Of all the principles and definitions outlined within Chapter 1 of Artful Design, I am perhaps most intrigued by Principle 1.12, which reads: “Design is artful engineering.” In particular, I am intrigued by the notion that design incorporates both engineering and pure art “in balance.” I appreciate this wording because the essence of equality is never explicitly mentioned, and thus, the door is left open for it to remain possible to achieve balance with a disproportionate amount of one (of engineering and pure art) over the other.I would go so far as to wager that in most cases, a successfully balanced design features a particular emphasis on either engineering or pure art. Where the emphasis lies depends solely on the case itself.
For example, in the case of a video game controller such as the Nintendo GameCube controller (below, left), I argue that the element of engineering is more heavily weighted than that of pure art. Careful engineering measures are taken across the board to ensure that the controller is as responsive and ergonomic as possible–the grip is firm but comfortable, the analog stick has an appropriate amount of grip, and the face buttons are all strategically placed such that the thumb can easily reach any of them with a particular emphasis on an enlarged “A” button, the main button of the controller. All of these decisions directly affect how a user interfaces with the game console, and as such they are certainly of an engineering perspective. Nonetheless, artful design is achieved because Nintendo incorporates elements of pure art as well. Controllers each come in a variety of vibrant colors, and the opportunity exists for one to customize their controller shell with decals and stickers. These are obviously artistic decisions as one typically doesn’t even look at their controller while playing. Thus, what remains is a lopsided balance of engineering and pure art that results in a successful design.
On the other hand, tin lunchboxes, especially those marketed toward children, are examples of a case in which the element of pure art is more heavily weighted. Such lunchboxes (above, right) are typically engineered to the extent that they can open and close, keep their contents secure, and (preferably) have a handle. These are relatively basic requirements, which is why manufacturers that create these lunchboxes place a heavy emphasis on artistic appeal. They are available in a wide variety of colors and themes, to such a degree that there is even a substantial community of hobbyists dedicated to their collection and preservation. Hobbyists and children alike certainly aren’t attracted to these lunchboxes because of their function as a receptacle. Their design succeeds because it favors pure art over engineering.
I use these two examples as a way to demonstrate how artful designs can be balanced without equally favoring both engineering and pure art. Comparing these two elements against each other is an admittedly subjective affair, and there is certainly no formula to determine whether “balance” has been achieved. Still, it is important to understand that a design does not need to value both engineering and pure art equally in order to be successful. As long as a considerate amount of thought is placed into both, the conditions are satisfied for a promising design to emerge.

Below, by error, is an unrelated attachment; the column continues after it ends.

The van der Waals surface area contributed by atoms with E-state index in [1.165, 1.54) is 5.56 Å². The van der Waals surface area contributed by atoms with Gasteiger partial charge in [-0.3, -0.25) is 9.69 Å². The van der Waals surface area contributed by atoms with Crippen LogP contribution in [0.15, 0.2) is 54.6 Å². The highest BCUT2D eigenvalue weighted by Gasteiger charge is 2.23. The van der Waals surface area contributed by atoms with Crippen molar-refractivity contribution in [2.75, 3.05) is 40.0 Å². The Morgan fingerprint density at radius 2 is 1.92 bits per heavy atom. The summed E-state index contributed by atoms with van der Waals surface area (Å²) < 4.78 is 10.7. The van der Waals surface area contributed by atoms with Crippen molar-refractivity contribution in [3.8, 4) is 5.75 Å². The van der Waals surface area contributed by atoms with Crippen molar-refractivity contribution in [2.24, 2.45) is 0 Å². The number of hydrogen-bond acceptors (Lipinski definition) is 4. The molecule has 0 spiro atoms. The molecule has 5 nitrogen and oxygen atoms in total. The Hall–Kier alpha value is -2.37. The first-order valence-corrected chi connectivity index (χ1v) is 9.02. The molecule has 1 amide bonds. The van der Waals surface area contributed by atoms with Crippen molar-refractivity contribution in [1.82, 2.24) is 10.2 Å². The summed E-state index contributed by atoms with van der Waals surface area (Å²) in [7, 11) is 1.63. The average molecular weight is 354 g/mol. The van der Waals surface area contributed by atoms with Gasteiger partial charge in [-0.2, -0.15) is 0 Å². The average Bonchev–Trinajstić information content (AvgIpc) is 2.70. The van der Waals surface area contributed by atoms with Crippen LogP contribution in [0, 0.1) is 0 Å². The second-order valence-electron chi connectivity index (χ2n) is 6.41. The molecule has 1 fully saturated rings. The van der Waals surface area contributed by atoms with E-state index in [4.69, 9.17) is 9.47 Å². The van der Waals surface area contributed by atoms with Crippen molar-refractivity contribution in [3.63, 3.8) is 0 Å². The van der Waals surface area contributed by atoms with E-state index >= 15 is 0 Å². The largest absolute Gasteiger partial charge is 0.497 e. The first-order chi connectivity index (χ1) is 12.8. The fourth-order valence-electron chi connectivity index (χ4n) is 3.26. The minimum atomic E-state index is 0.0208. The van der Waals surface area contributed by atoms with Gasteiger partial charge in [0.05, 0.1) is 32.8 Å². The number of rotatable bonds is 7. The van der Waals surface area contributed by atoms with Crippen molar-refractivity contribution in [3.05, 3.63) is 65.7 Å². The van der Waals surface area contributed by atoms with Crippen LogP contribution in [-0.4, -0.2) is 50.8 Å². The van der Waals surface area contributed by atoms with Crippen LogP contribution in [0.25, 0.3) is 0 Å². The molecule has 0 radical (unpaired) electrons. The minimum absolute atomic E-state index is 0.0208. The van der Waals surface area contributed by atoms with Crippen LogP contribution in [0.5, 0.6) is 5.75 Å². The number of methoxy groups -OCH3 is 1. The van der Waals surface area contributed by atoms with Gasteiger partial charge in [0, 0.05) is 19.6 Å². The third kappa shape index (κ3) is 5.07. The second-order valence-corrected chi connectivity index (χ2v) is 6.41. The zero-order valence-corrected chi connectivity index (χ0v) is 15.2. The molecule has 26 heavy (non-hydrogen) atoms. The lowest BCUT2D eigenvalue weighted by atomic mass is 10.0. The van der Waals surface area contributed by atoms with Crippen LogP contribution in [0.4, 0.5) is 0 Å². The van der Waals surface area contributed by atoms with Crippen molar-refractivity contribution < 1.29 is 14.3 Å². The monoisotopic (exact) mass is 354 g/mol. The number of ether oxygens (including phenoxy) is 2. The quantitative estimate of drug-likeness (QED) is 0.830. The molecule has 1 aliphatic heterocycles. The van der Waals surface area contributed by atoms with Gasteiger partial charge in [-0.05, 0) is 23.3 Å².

Three things I have noticed to be both beautiful and design are:
I find this charging cable especially beautiful because when plugged in, it rotates through a bright array of vibrant colors. It's a pretty mezmerizing display and doubles as an effective nightlight. Of course, the cable's means-to-an-end is charging my iPhone. The superfluous luminescent feature is its end-unto-itself because it looks cool.
This pot has a pretty obvious means-to-an-end: I'm able to use it to cook with. It's non-stick and has an effective lid–as a food-lover, that's beautiful enough for me! It does take some of its beauty from its form as well: the chrome finish is sleek and the bright-red color makes it stand out–especially when compared to the rest of my kitchen appliances. I know this form-based beauty contributes to the pot being an end-unto-itself because I have an appreciation for it that goes a little beyond it holding hot food over a stove.
My Stone Brewing sun hat helps protect my face and neck from the sun. It is the means to my desired end of going outside without getting a sunburn. As a person of particularly pale skin, I have an immense appreciation for this hat. I find it also acts as an end-unto-itself when examined under a different light. I think the gargoyle design looks pretty badass. Just by bearing the Stone logo, it reminds me of the joys of craft beer. For these reasons, I don't keep it in my closet alongside my other caps, and instead proudly display it as wall decor over my nightstand.
My sister and I are pretty big memers, especially with each other. Often times, we send messages to each other with a funny quote from a TV program that we remember from childhood. Recently, we started making these memes into challenges for each other by encoding the desired TV quote as a string of emojis. This has made our correspondence especially fun, because now the activity doubles as design. The text message correspondence is a means-to-an-end because the message is an attempt by one of us to instill a feeling of nostalgia in the other; that feeling of nostalgia is the desired end. With the addition of emojis, the correspondence also becomes an end unto itself in part because the string of emojis has a peculiar minimalist aesthetic, but especially because the whole exchange is enjoyable because of how utterly ridiculous it is.
I made a ChucK program that plays the "Song of Storms" from The Legend of Zelda franchise. You can download a link to the ".ck" file by clicking here.